Owning a Kindle is no longer as limiting as it once was. Unlike other e-readers, Amazon did not allow e-book vendors to provide the proprietary kindle book format to users, which meant kindle users could not borrow e-books from the library, whereas Nook, Kobo, and Sony e-reader users could. Overdrive, which provides e-books to many libraries (but not all), will soon be allowed to provide the Kindle format. I still prefer my Nook!
Musings of a librarian, former archivist, musician, bibliophile, and tech-obsessed.
Entries in Digital Books (8)
In 2004, Google had a plan to mass-digitize many large libraries to create one large universal, digital library. While copyright prevented the release of many newly digitized books into the public sphere, the books were available to the owning institutions, and were available to the public in snippets. Of course publishing companies were still not satisfied with this. The current lawsuits are briefly descried in this article. Instead of courts weighing in, the issues has been referred to Congress. Not only could the decision of Congress affect books, but would most likely affect audio recordings and other media. And, unfortunately, as in the past, Congress will most likely be persuaded by the corporations (the US has some of the most complicated copyright law in the world for a reason).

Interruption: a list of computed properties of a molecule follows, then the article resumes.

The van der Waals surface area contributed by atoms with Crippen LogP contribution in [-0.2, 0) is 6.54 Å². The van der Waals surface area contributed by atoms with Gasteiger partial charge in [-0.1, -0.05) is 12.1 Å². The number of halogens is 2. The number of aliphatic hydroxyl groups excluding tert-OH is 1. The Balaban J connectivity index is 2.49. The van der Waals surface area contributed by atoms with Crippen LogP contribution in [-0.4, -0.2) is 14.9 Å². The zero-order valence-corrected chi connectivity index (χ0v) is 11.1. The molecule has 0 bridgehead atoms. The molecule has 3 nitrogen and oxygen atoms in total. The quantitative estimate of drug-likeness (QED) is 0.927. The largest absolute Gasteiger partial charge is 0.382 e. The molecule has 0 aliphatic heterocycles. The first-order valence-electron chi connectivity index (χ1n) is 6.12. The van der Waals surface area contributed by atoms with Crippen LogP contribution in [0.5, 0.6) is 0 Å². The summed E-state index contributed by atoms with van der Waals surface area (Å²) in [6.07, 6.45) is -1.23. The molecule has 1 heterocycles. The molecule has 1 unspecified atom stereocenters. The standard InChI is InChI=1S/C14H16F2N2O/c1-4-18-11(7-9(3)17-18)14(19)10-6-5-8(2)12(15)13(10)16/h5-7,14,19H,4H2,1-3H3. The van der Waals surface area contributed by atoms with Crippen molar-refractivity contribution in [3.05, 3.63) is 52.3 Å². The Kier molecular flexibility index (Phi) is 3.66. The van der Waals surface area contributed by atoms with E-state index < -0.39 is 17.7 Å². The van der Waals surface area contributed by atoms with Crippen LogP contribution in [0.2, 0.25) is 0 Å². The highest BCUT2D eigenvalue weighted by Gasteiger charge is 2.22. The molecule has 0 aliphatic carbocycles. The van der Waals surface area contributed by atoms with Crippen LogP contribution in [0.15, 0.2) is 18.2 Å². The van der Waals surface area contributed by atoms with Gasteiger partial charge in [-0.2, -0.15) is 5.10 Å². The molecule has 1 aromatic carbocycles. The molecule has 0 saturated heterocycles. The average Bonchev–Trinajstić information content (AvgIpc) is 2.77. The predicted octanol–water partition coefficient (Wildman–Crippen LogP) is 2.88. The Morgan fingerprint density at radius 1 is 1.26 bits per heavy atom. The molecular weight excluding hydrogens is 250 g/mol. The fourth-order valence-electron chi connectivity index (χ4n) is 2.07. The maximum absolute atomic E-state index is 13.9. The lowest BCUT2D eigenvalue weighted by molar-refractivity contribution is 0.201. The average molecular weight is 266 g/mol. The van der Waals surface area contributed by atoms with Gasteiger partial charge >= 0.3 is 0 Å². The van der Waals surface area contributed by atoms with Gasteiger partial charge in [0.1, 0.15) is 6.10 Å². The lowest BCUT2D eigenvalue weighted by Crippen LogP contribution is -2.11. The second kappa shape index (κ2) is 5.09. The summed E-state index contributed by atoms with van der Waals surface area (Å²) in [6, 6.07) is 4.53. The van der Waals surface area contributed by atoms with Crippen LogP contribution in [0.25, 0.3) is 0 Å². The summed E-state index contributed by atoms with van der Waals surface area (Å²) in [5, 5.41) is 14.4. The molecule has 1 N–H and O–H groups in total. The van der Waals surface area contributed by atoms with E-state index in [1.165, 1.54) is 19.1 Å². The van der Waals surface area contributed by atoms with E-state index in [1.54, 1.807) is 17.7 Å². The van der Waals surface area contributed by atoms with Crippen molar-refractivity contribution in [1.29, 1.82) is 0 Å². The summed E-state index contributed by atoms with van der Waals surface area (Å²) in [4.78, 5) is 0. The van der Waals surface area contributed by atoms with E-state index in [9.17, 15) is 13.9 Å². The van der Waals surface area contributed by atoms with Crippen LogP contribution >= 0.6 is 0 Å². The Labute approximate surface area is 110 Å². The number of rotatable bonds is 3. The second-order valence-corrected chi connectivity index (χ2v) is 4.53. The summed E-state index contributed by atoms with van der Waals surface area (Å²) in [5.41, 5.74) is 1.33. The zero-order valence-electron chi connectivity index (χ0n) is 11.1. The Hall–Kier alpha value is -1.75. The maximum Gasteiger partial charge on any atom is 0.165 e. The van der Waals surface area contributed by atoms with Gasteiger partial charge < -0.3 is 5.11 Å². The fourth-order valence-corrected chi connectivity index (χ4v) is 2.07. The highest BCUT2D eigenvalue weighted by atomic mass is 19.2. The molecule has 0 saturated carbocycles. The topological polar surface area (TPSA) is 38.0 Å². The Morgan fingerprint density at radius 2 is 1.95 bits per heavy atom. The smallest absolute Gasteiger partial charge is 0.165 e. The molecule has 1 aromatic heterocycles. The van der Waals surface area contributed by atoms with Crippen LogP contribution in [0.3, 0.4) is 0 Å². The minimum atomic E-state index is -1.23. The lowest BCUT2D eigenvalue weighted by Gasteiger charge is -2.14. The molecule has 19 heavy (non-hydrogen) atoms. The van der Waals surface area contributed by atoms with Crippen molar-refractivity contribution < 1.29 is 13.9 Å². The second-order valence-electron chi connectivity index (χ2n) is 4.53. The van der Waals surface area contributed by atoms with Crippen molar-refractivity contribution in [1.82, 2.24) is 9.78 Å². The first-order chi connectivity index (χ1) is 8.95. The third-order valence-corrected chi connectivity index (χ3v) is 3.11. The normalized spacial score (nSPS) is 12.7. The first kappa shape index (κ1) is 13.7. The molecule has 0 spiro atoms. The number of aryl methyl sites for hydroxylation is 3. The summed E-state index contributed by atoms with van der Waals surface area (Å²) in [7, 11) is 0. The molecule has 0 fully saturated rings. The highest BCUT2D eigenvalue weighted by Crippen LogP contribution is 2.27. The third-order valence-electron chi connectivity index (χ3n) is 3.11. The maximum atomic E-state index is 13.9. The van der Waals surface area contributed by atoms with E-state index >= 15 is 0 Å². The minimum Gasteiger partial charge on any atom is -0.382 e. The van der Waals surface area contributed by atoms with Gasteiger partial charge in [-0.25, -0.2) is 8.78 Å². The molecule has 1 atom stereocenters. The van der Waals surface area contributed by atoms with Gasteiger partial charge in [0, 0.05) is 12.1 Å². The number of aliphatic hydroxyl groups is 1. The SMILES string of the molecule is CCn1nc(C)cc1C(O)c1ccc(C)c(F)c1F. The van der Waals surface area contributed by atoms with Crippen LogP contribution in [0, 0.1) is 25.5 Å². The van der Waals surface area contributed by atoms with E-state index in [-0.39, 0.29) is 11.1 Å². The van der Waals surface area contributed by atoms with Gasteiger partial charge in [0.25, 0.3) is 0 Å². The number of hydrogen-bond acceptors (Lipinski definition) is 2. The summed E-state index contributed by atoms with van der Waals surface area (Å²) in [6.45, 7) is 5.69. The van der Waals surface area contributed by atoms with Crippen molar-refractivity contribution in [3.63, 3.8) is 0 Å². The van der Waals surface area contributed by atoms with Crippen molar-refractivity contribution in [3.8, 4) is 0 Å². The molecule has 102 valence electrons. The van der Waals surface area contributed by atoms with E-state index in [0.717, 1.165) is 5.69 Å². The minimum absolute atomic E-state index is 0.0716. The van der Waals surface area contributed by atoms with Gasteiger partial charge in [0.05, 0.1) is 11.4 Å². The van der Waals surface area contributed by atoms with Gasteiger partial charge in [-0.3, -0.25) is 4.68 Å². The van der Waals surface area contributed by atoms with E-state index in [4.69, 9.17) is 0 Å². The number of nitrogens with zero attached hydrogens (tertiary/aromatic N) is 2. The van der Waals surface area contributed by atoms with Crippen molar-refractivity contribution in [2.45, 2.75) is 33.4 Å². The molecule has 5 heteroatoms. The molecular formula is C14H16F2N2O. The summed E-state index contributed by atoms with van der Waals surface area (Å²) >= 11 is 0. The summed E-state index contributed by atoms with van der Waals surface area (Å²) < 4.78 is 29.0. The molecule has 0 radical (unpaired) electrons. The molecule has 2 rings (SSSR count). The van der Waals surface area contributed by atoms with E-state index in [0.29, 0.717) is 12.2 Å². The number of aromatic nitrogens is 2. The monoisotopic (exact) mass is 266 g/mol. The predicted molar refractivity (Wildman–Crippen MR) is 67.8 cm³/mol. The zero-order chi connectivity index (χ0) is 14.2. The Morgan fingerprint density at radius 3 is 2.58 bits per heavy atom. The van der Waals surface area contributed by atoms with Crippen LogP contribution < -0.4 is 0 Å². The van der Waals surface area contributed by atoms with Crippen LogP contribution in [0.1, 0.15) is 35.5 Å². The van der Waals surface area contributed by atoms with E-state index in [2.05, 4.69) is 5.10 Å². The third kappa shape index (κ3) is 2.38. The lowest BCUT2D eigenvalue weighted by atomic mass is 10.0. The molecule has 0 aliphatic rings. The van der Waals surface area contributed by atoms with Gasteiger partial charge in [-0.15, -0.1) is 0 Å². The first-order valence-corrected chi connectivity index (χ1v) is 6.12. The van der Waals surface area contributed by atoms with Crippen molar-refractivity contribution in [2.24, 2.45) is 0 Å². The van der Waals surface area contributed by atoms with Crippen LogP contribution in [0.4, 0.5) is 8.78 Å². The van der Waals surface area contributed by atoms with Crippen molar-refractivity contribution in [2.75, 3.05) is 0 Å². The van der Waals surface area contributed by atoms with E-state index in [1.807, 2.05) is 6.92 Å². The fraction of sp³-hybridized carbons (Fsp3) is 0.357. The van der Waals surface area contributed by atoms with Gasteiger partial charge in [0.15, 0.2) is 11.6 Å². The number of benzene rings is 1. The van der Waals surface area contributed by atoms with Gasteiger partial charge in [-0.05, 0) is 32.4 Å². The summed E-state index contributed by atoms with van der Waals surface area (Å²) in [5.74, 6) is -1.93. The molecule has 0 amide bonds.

It's still nice to dream of a universal library, and a world where archivists can do their job preserving books and recordings for the future.
If you've been in the library world just in the past few years, you know the controversy surrounding the Google Books Project. Well, I'm finally okay with the mass-digitization project that rocked the library world. Why? I can download these free e-books to my nook for FREE! I'm not sure if this was the reason behind the project, or a fortuitous effect, but I'm happy I can read my favorite classics, and catch up on all the books I should have read in high school but didn't! I won't be buying books for a while!
I attended the 10th Annual National Book Festival this weekend on the National Mall. My favorite tent--the states public library tables! It's amazing how much so many people are doing to raise the awareness of public libraries! My favorite exhibitor--Digital Bookmobile! I found out I can download e-books and e-audiobooks from both the Arlington County and DC Public Libraries, and many more public libraries offer this service in other areas. I also signed up for a DC Public Library card because I could (unlike some of the Maryland and Virginia county libraries where you have to be a resident).
I'm excited to start using this service to get new digital books for my nook and not pay for them!
The bibliophile and techie in me has recently gotten excited about e-books, especially ones from Barnes and Noble. Why? Not only does their e-reader use the Android operating system and receives operating system updates much like a computer or a smartphone, not only does the e-reader read e-pubs and cross-platform PDFs, and not only does the nook have an app for my Driod, but Barnes and Noble supports the habits of bibliophiles like me by giving away free books every week! Every Free Friday, one newer book is made available for free download, and 12 free classic books are made available (though this program runs for only a few more weeks)! My favorite weekly theme so far--books that were banned in libraries!